The fact remains that Hamilton was huge from the get-go. Just five weeks after it opened last summer, the show had returned a quarter of its $12.5 million capitalization to investors and presales were on par with those for Book of Mormon and Miss Saigon. As one of the show’s investors told Deadline in October, “If you have a major hit, you might expect 10 percent in that short a time. Twenty-five percent is really unheard of.” To date, Hamilton has grossed over $39 million. This is remarkable given the fact that more than 75 percent of Broadways shows fail, according to the Deadline story.
It’s also surprising, given Broadway’s uneasy relationship with the immigrant experience. It’s true that many early musical songwriters were Jewish immigrants and first-generation Americans. But “they were creating the most red, white, and blue stuff imaginable,” says Hoffman. Russian-born Irving Berlin—his actual name was Israel Isidore Baline—“was writing patriotism and the army.” Fiddler on the Roof (1964) was the first widely popular show in which Jewish creators “talked about their own immigrant and ethnic pasts.” The musical Flower Drum Song (1958) dealt with assimilation in San Francisco’s Chinese community, but it wasn’t until the 2003 revival, which included a brand new book, that the immigration narrative was pushed to the forefront of the story. (The show received poor reviews and closed after six months.) Meanwhile, the star power of George Tekai wasn’t enough to draw audiences to Allegiance, a new show based on the internment of Tekai’s family during World War II. (The show will be closing soon, after running for a mere four months.) A third immigrant-themed show seems poised for greater success: On Your Feet, which recounts the careers of Gloria and Emilio Estefan. But Hoffman points out that the production is a “jukebox musical,” where well-known songs like “Conga” and “Rhythm is Gonna Get You” are fitted around a book. “The audience goes in knowing what the music will be,” he says. “From the producer point of view, it’s a safe bet.”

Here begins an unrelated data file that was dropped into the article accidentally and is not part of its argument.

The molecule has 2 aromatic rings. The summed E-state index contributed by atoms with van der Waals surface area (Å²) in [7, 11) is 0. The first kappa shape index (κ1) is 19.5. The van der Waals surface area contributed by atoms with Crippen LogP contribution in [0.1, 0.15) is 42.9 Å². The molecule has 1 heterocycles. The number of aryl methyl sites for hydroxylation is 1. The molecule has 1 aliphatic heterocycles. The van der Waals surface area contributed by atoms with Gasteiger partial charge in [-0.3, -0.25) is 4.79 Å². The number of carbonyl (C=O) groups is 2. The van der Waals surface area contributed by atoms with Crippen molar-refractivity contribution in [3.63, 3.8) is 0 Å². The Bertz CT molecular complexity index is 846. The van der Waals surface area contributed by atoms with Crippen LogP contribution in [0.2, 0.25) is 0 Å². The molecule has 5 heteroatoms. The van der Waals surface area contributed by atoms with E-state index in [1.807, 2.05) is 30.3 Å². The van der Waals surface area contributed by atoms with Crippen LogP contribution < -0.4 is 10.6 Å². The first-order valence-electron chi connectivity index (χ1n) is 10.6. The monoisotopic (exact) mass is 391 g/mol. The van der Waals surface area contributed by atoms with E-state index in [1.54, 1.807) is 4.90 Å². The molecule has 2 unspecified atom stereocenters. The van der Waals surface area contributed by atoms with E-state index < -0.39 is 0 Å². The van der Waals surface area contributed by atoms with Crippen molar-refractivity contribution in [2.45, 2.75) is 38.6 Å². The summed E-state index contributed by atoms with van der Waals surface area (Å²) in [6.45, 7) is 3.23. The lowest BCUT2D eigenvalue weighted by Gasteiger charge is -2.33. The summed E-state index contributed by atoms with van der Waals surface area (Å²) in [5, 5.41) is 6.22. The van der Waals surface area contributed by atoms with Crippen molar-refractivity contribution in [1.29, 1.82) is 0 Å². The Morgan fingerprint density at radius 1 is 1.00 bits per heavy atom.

It’s worth noting that all of these shows have provided badly needed opportunities for minority performers. Broadway has long been slow to diversify. In 1978, the Hispanic Organization of Latin Actors picketed Evita for not hiring Latino actors. Today, Phantom of the Opera, Broadway’s longest running show, has only a one Hispanic cast member. In contrast, On Your Feet features immigrants from Venezuela and Cuba, and has a Colombian choreographer. Allegiance has been a welcome change for Asian-American actors repeatedly cast in Miss Saigon and The King and I. And Hamilton’s cast is almost entirely African-American and Hispanic. That decision was anything but a safe bet. As Hoffman explains, “Lin-Manuel is superimposing immigrants and people of color onto white history.” Without a little throat clearing, “he’s saying the Founding Fathers were immigrants—in case you forgot.”
Hoffman says this historical reframing is especially poignant today, given the bigoted rhetoric that some politicians are using to talk about Muslim asylum-seekers and the uncompromising stance that a few presidential candidates have taken toward immigrants struggling to access the American Dream. Those views are about exclusion. And yet in so many ways, our country is growing ever more inclusive. From The Great White Way to Main Street, we are more diverse than ever. We are striving to realize the vision of America that Hamilton espouses. As Alexander sings just before his death, it’s a vision where “even orphan immigrants can leave their fingerprints and rise up.”